When I was thirteen years old, Rell Sunn took me on my first surf trip to France. Basically, it was my first international trip. She took a bunch of kids: Fred Patacchia, Macy Mullen, Kekoa Bacalso, T.J. Barron-there were a whole bunch us. We fund-raised and worked hard to get to where we needed to go. We sold tickets and all kinds of stuff. Sponsors donated things to sell-they really pushed for us. Rell’s goal was to take us surfing and to show us the world while she still could. She was really sick with cancer, and she knew it. She took a handful of kids who did her contest, who she saw had potential, and I was fortunate to go-I’m really grateful for that. We went to France for about two weeks and had a great time at the Biarritz Surf Festival. Being twelve years old with 20,000 people on the beach is pretty exciting-we were signing autographs. She wanted to show us why she loved surfing, to spread the aloha spirit and have fun. That kind of grew on me as well, and I’m sure Fred Patacchia feels the same way. We were really grateful for what she did. We just try and perpetuate surfing to have fun.

Is your success a tribute to her legacy?
I think so. She taught us how to be good sports, be dedicated, and live our goals. If you want something, work for it, and sure enough, you’re gonna get it. That’s something I believe.[IMAGE 3]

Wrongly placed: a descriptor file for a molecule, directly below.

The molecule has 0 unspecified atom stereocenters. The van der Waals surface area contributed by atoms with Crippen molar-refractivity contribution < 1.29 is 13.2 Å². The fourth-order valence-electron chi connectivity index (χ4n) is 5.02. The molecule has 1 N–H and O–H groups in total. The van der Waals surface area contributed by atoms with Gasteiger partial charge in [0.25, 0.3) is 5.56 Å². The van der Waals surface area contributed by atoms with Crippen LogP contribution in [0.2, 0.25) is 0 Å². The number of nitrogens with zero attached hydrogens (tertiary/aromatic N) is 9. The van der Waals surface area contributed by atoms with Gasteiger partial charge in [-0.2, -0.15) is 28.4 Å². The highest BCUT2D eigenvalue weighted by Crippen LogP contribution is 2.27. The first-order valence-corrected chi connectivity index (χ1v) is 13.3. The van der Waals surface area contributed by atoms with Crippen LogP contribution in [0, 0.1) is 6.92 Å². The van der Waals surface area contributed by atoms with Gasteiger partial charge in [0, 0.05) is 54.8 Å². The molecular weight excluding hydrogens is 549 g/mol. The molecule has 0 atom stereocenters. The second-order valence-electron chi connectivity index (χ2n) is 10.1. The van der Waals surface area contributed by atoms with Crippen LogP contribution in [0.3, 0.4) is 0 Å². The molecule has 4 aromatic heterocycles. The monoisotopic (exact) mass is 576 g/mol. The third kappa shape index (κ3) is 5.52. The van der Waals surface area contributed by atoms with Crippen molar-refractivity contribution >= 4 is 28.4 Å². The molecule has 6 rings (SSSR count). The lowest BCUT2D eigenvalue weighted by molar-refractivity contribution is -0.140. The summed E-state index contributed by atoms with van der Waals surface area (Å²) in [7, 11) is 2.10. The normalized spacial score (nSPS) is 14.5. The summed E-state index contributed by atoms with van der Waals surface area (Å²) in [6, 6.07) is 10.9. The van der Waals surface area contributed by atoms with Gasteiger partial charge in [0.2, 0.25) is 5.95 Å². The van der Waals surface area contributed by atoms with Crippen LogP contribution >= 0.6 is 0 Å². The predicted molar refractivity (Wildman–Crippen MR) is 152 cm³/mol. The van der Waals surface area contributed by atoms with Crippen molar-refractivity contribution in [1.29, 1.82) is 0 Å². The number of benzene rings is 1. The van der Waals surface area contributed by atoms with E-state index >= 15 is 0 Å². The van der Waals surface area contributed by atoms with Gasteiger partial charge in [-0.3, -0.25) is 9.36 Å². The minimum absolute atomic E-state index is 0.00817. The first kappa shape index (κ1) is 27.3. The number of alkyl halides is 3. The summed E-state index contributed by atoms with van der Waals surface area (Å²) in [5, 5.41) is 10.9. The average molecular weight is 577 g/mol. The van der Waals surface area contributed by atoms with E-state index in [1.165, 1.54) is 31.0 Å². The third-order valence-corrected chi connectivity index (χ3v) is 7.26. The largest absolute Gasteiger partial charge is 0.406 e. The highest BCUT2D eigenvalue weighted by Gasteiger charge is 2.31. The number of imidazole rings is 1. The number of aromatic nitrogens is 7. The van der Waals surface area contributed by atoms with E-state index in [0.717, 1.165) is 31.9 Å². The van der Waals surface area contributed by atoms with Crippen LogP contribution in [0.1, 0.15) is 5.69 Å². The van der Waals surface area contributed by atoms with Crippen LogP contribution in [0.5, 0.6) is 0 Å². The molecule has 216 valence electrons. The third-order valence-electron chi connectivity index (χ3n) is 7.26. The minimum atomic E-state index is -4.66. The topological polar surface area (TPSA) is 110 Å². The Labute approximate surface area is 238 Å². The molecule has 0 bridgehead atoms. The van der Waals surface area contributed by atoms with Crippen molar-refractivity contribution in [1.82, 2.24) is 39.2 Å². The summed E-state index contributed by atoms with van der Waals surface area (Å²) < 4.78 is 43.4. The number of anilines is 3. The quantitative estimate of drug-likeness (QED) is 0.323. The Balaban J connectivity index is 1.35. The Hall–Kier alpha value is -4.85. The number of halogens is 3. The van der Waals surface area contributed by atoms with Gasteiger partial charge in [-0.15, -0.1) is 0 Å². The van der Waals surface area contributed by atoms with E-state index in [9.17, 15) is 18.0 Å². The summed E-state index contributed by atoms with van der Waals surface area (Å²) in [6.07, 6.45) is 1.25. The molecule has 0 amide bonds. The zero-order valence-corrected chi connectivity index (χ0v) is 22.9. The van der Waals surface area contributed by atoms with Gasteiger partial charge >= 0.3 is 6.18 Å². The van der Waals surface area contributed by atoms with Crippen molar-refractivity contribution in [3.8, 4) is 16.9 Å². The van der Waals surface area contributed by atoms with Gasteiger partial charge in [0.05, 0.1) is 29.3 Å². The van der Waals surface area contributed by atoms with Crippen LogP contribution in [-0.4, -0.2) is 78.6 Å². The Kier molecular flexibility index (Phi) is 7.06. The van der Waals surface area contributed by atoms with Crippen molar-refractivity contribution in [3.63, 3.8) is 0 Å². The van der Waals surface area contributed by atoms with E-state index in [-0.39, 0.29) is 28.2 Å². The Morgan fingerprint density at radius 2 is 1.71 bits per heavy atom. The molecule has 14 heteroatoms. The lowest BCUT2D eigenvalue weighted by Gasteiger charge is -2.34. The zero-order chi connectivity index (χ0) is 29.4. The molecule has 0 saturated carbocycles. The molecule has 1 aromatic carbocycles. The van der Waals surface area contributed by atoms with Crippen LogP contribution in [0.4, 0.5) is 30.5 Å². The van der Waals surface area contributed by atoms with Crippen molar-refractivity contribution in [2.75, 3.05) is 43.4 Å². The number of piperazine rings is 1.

ly doesn’t necessarily say who’s the better surfer because there’re hundreds of guys like Margo (Brendan Margieson) and Dave Rastovich who don’t really excel in contests, but they’re great surfers. You’d have to do a format that’d entice a general market.Surfing has to be brought more together. Television’s really important-not everyone can go to the beach and watch it. That’s what’s good about the Internet-a lot of people can sit online like I am right now and watch the H.I.C. contest from their house. It’s cool because it gives people who’ve never seen surfing before an idea of what’s going on.

Where do you see your niche in the sport now and in the future?
Immediately, I’m just trying push myself and find out who I am. Do I really want to be in the Top 44?
Do I really want to just go on photo trips, surf good waves, and get a lot of exposure?
Right now, I want to make the Top 44, and there’re only 44 surfers in the world who can say, “Hey, I made it!” There’s only one world champ-why not strive for that?
At least give it my best shot, that’s what I want to do. Hopefully within the next year or two, I’ll qualify for the WCT, make more of a name for myself, and represent Hawai’i the best way I can.

Has there ever been a life-changing event that’s affecting you to this day?